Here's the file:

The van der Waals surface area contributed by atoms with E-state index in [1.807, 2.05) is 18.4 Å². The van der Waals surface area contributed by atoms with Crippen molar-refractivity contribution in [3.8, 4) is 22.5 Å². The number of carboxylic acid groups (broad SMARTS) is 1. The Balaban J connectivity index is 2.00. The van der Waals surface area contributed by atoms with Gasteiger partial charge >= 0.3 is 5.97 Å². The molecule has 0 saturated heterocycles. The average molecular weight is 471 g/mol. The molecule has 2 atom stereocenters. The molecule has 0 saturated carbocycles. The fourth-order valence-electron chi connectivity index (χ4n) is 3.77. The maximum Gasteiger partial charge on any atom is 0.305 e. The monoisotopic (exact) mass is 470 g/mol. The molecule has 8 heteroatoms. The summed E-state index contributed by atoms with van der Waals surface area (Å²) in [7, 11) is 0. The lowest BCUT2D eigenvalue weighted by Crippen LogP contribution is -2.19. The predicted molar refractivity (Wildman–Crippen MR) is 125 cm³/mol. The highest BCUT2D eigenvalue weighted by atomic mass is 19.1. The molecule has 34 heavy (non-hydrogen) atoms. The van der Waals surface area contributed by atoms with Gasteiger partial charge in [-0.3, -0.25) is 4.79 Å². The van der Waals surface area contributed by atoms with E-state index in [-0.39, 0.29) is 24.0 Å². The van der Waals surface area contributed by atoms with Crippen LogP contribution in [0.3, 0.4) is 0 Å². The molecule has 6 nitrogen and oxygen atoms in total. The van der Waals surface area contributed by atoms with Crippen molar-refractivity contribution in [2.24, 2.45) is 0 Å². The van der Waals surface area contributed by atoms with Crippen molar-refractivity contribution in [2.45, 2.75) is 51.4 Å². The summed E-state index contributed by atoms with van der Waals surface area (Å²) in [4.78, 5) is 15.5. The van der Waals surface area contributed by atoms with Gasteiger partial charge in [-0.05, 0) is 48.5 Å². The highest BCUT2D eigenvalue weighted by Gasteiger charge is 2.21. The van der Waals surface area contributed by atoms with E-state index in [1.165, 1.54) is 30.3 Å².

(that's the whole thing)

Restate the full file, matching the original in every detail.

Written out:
The van der Waals surface area contributed by atoms with E-state index in [1.807, 2.05) is 18.4 Å². The van der Waals surface area contributed by atoms with Crippen molar-refractivity contribution in [3.8, 4) is 22.5 Å². The number of carboxylic acid groups (broad SMARTS) is 1. The Balaban J connectivity index is 2.00. The van der Waals surface area contributed by atoms with Gasteiger partial charge >= 0.3 is 5.97 Å². The molecule has 0 saturated heterocycles. The average molecular weight is 471 g/mol. The molecule has 2 atom stereocenters. The molecule has 0 saturated carbocycles. The fourth-order valence-electron chi connectivity index (χ4n) is 3.77. The maximum Gasteiger partial charge on any atom is 0.305 e. The monoisotopic (exact) mass is 470 g/mol. The molecule has 8 heteroatoms. The summed E-state index contributed by atoms with van der Waals surface area (Å²) in [7, 11) is 0. The lowest BCUT2D eigenvalue weighted by Crippen LogP contribution is -2.19. The predicted molar refractivity (Wildman–Crippen MR) is 125 cm³/mol. The highest BCUT2D eigenvalue weighted by atomic mass is 19.1. The molecule has 34 heavy (non-hydrogen) atoms. The van der Waals surface area contributed by atoms with Gasteiger partial charge in [-0.3, -0.25) is 4.79 Å². The van der Waals surface area contributed by atoms with E-state index in [-0.39, 0.29) is 24.0 Å². The van der Waals surface area contributed by atoms with Crippen LogP contribution in [0.3, 0.4) is 0 Å². The molecule has 6 nitrogen and oxygen atoms in total. The van der Waals surface area contributed by atoms with Crippen molar-refractivity contribution in [2.24, 2.45) is 0 Å². The van der Waals surface area contributed by atoms with Crippen molar-refractivity contribution in [2.45, 2.75) is 51.4 Å². The summed E-state index contributed by atoms with van der Waals surface area (Å²) in [4.78, 5) is 15.5. The van der Waals surface area contributed by atoms with Gasteiger partial charge in [-0.05, 0) is 48.5 Å². The highest BCUT2D eigenvalue weighted by Gasteiger charge is 2.21. The van der Waals surface area contributed by atoms with E-state index in [1.165, 1.54) is 30.3 Å².